Mass spectrometry (MS) is playing an increasingly visible role in this field, as it can provide information on protein dynamics on a variety of levels, ranging from interactions with their physiological partners by forming dynamic assemblies3 to large-scale conformational transitions within individual subunits.4 Perhaps one of the most powerful MS-based tools to characterize protein conformation and dynamics is HDX MS, a technique that combined hydrogen/deuterium exchange in solution5 with MS detection of the progress of exchange reactions.6 This technique is certainly not new,7 and in fact already made lasting impact in diverse fields ranging from structural proteomics8 to analysis of biopharmaceutical products.9 Nevertheless, HDX MS methodology is still in a phase where dramatic progress is made, fed by the continued expansion of the experimental armamentarium offered by MS. In particular, better integration of new methods of manipulating ions in the gas phase into HDX MS routine is likely to result in truly transformative changes. This sea change in HDX MS methodology will transform it to a potent tool rivaling NMR in terms of resolution, but without suffering the limitations of this technique.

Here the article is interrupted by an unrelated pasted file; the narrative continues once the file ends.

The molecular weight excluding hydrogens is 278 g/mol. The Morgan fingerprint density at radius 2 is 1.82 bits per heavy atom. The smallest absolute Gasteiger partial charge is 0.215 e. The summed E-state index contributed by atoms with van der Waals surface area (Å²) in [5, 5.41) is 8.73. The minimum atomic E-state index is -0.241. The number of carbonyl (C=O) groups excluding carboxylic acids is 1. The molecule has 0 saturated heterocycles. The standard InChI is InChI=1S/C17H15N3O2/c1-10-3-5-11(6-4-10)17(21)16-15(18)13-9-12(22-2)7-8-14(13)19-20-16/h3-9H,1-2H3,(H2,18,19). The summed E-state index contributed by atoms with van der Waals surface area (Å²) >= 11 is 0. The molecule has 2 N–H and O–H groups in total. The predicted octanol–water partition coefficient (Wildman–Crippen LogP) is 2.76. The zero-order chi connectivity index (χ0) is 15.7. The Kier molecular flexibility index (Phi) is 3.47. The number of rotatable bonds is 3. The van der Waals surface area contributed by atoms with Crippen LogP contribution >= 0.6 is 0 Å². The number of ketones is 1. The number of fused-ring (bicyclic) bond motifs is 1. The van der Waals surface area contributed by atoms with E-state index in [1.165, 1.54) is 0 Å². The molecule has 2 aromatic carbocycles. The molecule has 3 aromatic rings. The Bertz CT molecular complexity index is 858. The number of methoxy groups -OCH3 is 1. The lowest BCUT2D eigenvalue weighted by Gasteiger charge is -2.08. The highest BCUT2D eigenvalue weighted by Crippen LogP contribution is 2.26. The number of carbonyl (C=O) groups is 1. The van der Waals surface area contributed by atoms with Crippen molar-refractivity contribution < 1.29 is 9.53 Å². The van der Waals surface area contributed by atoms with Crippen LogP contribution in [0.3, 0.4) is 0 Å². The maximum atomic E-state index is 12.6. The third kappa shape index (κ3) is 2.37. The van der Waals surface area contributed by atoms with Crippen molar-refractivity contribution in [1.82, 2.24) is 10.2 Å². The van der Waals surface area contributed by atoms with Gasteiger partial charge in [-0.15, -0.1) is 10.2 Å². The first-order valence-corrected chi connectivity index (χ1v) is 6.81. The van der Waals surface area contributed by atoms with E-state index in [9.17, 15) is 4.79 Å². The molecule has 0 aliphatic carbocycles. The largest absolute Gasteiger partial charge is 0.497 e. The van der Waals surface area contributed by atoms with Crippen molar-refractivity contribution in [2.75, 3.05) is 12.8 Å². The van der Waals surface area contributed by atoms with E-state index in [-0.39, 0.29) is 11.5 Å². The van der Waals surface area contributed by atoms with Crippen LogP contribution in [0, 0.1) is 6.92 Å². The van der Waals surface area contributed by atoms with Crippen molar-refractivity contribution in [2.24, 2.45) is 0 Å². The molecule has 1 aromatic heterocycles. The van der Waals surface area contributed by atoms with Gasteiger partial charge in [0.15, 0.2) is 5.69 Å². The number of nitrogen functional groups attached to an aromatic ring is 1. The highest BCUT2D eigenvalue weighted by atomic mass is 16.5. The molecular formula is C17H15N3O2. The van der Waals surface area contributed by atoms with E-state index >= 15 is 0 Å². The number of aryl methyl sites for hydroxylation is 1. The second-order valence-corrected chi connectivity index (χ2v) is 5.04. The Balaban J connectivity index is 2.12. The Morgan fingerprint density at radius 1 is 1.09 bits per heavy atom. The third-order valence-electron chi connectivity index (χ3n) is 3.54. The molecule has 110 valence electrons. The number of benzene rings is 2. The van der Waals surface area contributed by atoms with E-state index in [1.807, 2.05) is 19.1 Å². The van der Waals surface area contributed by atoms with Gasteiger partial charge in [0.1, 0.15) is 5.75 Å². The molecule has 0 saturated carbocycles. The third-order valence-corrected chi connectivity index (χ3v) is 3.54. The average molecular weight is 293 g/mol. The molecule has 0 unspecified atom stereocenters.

While the concept of HDX experiment may appear rather transparent (Figure 1), interpretation of the results is usually not. The backbone protection measured in a typical HDX MS experiment is a combination of several factors, as the exchange reaction of each labile hydrogen atom is a convolution of two processes.5 The first is a protein motion that makes a particular hydrogen atom exposed to solvent and therefore available for the exchange. This could be a small-scale event, such as relatively frequent local structural fluctuations transiently exposing hydrogen atoms residing close to the protein surface, or a rare global unfolding event exposing atoms sequestered from the solvent in the protein core. The second process is a chemical reaction of exchanging the unprotected labile hydrogen atom with the solvent. The kinetics of this reaction (intrinsic exchange rate) strongly depends on solution temperature and pH (with a minimum at pH 2.5-3 for backbone amides), parameters that obviously have a great influence on the protein dynamics as well.